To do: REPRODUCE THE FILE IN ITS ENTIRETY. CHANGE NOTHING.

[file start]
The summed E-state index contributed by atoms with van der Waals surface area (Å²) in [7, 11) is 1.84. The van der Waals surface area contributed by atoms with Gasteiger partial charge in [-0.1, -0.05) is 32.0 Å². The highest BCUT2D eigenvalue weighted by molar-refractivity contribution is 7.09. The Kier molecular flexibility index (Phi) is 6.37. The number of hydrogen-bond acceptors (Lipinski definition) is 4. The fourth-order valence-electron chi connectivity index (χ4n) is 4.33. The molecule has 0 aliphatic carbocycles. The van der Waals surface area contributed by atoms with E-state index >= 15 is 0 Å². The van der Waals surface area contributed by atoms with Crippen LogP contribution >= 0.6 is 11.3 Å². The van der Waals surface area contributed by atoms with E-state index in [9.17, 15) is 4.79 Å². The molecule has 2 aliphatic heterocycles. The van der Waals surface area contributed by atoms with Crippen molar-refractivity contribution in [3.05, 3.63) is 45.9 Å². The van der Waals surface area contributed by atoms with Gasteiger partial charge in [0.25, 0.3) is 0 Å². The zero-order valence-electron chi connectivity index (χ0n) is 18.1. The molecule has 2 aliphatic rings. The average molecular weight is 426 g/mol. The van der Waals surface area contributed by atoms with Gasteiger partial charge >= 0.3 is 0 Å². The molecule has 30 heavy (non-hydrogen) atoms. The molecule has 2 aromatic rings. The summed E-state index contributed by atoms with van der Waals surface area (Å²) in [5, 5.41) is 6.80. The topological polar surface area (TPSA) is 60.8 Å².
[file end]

The summed E-state index contributed by atoms with van der Waals surface area (Å²) in [7, 11) is 1.84. The van der Waals surface area contributed by atoms with Gasteiger partial charge in [-0.1, -0.05) is 32.0 Å². The highest BCUT2D eigenvalue weighted by molar-refractivity contribution is 7.09. The Kier molecular flexibility index (Phi) is 6.37. The number of hydrogen-bond acceptors (Lipinski definition) is 4. The fourth-order valence-electron chi connectivity index (χ4n) is 4.33. The molecule has 0 aliphatic carbocycles. The van der Waals surface area contributed by atoms with E-state index >= 15 is 0 Å². The van der Waals surface area contributed by atoms with Crippen LogP contribution >= 0.6 is 11.3 Å². The van der Waals surface area contributed by atoms with E-state index in [9.17, 15) is 4.79 Å². The molecule has 2 aliphatic heterocycles. The van der Waals surface area contributed by atoms with Crippen molar-refractivity contribution in [3.05, 3.63) is 45.9 Å². The van der Waals surface area contributed by atoms with Gasteiger partial charge in [0.25, 0.3) is 0 Å². The zero-order valence-electron chi connectivity index (χ0n) is 18.1. The molecule has 2 aliphatic rings. The average molecular weight is 426 g/mol. The van der Waals surface area contributed by atoms with Gasteiger partial charge >= 0.3 is 0 Å². The molecule has 30 heavy (non-hydrogen) atoms. The molecule has 2 aromatic rings. The summed E-state index contributed by atoms with van der Waals surface area (Å²) in [5, 5.41) is 6.80. The topological polar surface area (TPSA) is 60.8 Å².